I LIKE TO SOP UP BARBECUE SAUCE WITH WHITE BREAD as much as the next person, but when it comes to making a sandwich fancier than peanut butter and jelly, I want something besides the doughy, pallid stuff that masquerades as the staff of life in supermarkets. That’s why I remember the day I discovered the Empire Baking Co., a then-new Dallas bakery, in 1993. Its display cases were stocked with gorgeous, crusty, golden-brown loaves that looked as if they had been sent over from Central Casting. I bought a couple to take home and, right there in my car, without leaving the parking lot, tore into one of them—the raisin pecan. I can still taste that bread—fragrant, moist, chewy, and full-bodied.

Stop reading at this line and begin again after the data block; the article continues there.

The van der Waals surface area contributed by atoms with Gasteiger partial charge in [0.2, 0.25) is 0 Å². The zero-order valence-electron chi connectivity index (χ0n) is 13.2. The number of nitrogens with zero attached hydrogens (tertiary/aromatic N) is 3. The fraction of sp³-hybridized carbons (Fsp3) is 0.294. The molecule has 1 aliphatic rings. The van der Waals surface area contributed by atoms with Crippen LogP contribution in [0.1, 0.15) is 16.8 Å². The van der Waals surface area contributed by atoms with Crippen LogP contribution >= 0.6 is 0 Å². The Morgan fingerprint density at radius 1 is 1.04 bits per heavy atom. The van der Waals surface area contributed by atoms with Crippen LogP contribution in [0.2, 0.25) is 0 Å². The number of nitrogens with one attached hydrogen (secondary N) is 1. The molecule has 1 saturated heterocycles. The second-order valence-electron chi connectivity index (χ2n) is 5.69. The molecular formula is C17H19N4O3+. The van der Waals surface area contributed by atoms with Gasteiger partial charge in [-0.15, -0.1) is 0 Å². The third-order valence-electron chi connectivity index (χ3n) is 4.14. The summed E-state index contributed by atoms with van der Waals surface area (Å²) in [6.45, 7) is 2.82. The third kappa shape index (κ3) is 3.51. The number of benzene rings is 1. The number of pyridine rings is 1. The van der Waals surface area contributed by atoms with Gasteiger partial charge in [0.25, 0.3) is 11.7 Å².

Although the Empire was not the first bakery in the state to make what has come to be called artisan bread, it was in the vanguard. Today, all of Texas’ big cities have one or more boutique bakeries that specialize in the kind of old-fashioned, handcrafted bread that was the norm before commercial bakeries sent it packing decades ago. The basic definition of artisan bread, which is also called rustic or European style, is simple: hand-shaped bread made from untreated flour, using natural starters in place of commercial